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Hiligaynon Folk Utterances: Interjections and Proverbs

Pilar-Jamie Licupa Hala bira Sige dasok Bisan gutok! Heard, particularly, during the Ati-atihan festival in Iloilo City, is the statement Hala bira! This is spoken while dancing the ati-atihan steps. Nevertheless, the lines do not end there. The Ilonggo folks naughty mind proceeds and adds two more lines Sige dasok, Bisan gutok! and so the lines go this way. Taken simply, hala bira encourages the person to dance some more. With the added two lines, the meaning changes. It urges the person to push and push some more even if it is too tight. The added two lines twist the meaning into a more colorful concept that of sexual intercourse. Asinan ko na lang ang akon! Usually, Ilonggo folks would focus their attention and bantering on courtship or marriage. Hence, they always would chide unmarried women, especially, those who are not getting any younger. In a barrio or town, the folks would search for a male match. If, however, the woman does not like, she utters the statement malaon na lang ko! (Id rather be an old maid!) or she says mamadre na lang ko! (Id rather be a nun!). To really emphasize her dislike, she says Asinan ko na lang ang akon! (Id rather preserve mine with salt). Kun may pag-antos, may kauswagan. (If there is suffering, there is progress). Kun may taob, may hunas. (If there is high tide, there is low tide) Sa likud sang gal-om, nagasilak ang adlaw. (Behind the cloud, shines the sun). Ang pangabuhi sang tao pareho sang kariton, Kun kaisa ara sa ibabaw, Kun kaisa ara sa idalom. (Mans life is like a wheel, Sometimes there on the top, Sometimes there below).

Ma-ayo pa ang imol nga maminatud-on, Sang sa manggaranon nga butigon kag bugalon. (Better is the poor who is truthful, Than the rich who is untruthful and proud.) Ang tao nga wala sing pilak Pareho sang pispis nga wala sing pakpak. (A man without money Is like a bird without wings). Ang pasensya mapait, Apang ang bunga matam-is. (Patience is bitter, But the fruit is sweet.)

Ang kuring nga palalagaw, Indi makadakop balabaw. (A cat that strays, Cannot catch a mouse.) Imo kahig, imo tuka; Imo busong, imo bata. (Your scratch, your pick Your pregnancy, your child.) Bisan ano ka tig-a sang bato, Sa dalayon nga tulo Sang tubig, nagabuho. (No matter how hard a stone is, Through constant drop Of water, holes.) What the Hiligaynon proverb says is that a hard person is like a hard stone. Through constant egging and prayer, the person, just like the constant rain or droppings of water on the stone, he or she will eventually soften. Ang sanga nga nagatiku, untayon nga bata pa, Kay kun magmal-am, indi ron matadlong. (A bent branch should be straightened while young, For when it becomes old, it cannot be straightened anymore.) Kon diin ang kalamay, Rugto ang subay. (Where sugar is, There, the ants are.)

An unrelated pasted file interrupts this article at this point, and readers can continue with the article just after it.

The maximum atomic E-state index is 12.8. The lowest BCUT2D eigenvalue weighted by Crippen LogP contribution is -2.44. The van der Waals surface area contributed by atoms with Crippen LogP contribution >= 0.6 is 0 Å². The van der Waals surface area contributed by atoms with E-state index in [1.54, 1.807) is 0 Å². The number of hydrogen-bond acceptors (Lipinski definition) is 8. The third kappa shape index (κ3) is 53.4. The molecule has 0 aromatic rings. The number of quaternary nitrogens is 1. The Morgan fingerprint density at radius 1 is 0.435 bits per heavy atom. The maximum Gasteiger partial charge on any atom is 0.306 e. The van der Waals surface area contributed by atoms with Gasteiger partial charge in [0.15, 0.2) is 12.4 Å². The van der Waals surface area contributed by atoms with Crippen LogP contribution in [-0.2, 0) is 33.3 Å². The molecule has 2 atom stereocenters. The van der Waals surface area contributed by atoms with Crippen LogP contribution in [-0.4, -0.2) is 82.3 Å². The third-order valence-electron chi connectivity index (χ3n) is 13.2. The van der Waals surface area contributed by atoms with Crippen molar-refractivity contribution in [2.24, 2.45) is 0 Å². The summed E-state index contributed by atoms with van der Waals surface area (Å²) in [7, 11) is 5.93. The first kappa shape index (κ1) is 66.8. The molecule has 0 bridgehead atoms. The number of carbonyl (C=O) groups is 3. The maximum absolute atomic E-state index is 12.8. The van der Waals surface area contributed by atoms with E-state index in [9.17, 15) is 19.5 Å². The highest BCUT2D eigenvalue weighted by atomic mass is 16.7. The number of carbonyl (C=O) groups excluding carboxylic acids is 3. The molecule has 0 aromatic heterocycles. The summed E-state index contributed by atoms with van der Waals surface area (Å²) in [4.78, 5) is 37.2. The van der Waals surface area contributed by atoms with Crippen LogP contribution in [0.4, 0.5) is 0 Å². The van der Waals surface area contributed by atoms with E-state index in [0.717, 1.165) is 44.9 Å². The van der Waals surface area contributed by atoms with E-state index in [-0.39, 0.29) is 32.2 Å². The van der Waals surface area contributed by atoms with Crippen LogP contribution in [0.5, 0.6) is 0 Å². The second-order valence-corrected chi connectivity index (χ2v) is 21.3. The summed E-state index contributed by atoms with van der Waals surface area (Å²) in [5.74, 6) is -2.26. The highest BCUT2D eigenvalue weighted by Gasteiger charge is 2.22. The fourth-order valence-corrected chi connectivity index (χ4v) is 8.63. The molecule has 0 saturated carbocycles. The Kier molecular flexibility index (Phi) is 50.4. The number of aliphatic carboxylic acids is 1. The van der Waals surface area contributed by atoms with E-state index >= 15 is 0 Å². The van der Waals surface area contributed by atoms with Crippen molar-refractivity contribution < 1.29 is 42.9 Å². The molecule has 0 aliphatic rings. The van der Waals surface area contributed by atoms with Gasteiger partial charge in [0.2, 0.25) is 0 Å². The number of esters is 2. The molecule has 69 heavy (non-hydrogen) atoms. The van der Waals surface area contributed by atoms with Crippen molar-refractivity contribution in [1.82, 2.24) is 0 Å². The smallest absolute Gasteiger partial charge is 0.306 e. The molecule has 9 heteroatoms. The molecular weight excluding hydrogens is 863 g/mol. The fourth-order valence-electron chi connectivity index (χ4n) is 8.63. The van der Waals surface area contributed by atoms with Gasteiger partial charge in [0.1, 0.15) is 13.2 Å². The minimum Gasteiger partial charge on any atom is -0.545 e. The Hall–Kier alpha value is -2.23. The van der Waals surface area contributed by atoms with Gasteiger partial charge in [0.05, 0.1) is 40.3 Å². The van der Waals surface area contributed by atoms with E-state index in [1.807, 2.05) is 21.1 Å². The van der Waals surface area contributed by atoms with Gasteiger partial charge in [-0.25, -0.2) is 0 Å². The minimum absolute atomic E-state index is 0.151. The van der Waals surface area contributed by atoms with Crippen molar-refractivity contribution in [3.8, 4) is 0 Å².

Indi ikaw maglibak sa iba, Kay ang dalan may talinga. (Dont backbite others, Because the road has ears.) Tan-awon mo anay ang buring mo, Antis magtan-aw ka buring ka iba. (Mind at the dirt on your skin first Before you mind that of others) Ang matarong nga tao Nga nagalakat sa kadungganan, Ang iya anak sa ulihi, bulahan. (A righteous man who walks with honor His child later is blessed.) Ang bata nga malalison Wala gid it mayad nga para-abuton. (A disobedient child Will not have a good future.) Ang gamut sang ihibalo mapait labi na sa katumbal, Busa ang binunga matam-is labi sa arnibal. (The root of knowledge is bitter more than chili, So the fruit is sweet more than sweet banana.) Hay nabasa ron gid man, Marigos na lang.

Ang bato nga nagaligid Wala sang matipon nga lumot.